Published December 1, 2010 | December 2010 issue
The analysis and conclusions of the articles on scale economies by Loretta Mester and Robert DeYoung would have been persuasive if published in 2007. But the articles are appearing in the fall of 2010. [See “Scale Economies in Banking: A Symposium” in the September 2010 issue of The Region.] Mester notes that research has becomemore sophisticated regarding scale economies by including risk management in the analysis. The new and improved research concludes that scale economies extend to the very largest banking institutions. Surely the fact that the top 10 banking firms in the United States went bankrupt in 2008 should lead to a far different conclusion. The fact that these firms were bailed out by the federal government does not invalidate that conclusion. The marketplace concluded that these banks should go out of business. The fact that this conclusion applied to virtually every single very large bank but only to a small fraction of the other banks should certainly give pause to those who argue that scale economies go on forever.
Institute for Local Self-Reliance
The writer argues that the support offered to creditors of financial institutions during the recent financial crisis proves that economies of scale don’t exist in banking. We disagree.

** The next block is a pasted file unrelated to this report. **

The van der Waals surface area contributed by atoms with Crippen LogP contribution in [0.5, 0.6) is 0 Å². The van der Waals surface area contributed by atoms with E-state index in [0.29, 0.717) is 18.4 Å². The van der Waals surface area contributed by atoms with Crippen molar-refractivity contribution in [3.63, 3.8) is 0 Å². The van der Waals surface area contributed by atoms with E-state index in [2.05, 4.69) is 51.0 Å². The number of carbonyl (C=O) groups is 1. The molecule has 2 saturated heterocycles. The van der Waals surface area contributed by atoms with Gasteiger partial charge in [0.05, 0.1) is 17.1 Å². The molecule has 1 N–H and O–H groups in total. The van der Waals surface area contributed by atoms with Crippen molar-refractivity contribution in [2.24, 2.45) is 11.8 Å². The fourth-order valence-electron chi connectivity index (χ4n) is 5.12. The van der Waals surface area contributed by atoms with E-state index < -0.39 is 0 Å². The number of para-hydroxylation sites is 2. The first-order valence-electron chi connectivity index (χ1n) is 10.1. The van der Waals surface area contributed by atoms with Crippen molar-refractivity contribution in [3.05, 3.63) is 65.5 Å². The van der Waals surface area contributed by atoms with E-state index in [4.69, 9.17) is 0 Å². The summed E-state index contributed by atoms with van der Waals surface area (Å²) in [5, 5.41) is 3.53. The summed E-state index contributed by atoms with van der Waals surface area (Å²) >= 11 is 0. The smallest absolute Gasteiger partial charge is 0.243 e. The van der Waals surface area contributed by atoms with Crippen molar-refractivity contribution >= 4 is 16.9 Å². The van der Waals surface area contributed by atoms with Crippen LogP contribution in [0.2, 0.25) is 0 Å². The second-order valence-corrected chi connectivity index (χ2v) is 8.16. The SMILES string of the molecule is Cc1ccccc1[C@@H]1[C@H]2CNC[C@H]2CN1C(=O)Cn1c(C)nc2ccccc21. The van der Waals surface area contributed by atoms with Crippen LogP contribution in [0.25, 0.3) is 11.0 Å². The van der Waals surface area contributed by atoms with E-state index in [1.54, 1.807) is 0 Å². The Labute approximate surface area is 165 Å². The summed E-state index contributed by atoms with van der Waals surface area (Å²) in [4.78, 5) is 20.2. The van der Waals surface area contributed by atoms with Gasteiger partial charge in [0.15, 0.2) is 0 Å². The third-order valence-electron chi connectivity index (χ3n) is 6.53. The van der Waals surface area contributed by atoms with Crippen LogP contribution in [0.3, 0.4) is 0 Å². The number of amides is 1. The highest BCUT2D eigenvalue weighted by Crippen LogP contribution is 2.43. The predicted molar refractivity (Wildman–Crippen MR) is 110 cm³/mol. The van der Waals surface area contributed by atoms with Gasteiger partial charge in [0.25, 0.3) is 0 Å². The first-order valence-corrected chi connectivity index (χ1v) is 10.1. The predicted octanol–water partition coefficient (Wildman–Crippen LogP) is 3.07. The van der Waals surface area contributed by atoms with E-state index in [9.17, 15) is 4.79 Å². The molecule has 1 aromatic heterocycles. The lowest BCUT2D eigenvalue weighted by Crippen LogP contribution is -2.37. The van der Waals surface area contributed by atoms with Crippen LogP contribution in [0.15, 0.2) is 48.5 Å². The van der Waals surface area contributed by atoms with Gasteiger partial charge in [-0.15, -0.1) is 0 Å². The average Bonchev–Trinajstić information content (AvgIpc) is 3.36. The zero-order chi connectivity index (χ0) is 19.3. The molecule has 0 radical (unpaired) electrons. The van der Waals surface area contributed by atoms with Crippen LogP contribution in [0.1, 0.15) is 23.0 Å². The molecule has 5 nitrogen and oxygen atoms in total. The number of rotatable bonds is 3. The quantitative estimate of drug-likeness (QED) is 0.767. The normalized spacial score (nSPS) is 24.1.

Why? A bank could well be fully solvent, with a solid balance sheet, yet face a liquidity crisis if it’s unable to pay immediate bills because assets cannot be sold quickly enough to cover them.
In this season, we need look no further than television to find a clear illustration of the insolvent/ illiquid distinction. George Bailey’s predicament in “It’s a Wonderful Life” was one of illiquidity: He ran a solvent bank with a solid balance sheet that—due to a bank run—faced a severe cash flow crisis. Fortunately, Bailey’s friends, family and larger community rescued the bank with a cash infusion.
To the degree that the 2007-09 financial crisis had features of a bank run, the presence of scale (or not) has little to do with the bailouts provided. Yale’s Gary Gorton argues in our December issue that the recent crisis was a classic banking panic, a run on financial institutions sparked by an unexpected collapse in housing prices. Prevention of bank runs is the rationale behind government insurance for deposits in solvent banks.
The writer raises an important issue, nonetheless, about letting market discipline close down financial institutions that are truly insolvent—that is, allow markets to determine an insolvent bank’s fate without providing government assistance for its creditors. We agree.
We have offered many recommendations to minimize bailouts by reducing the spillover effects of bank collapse. Interested readers can visit Too Big To Fail for an extensive discussion.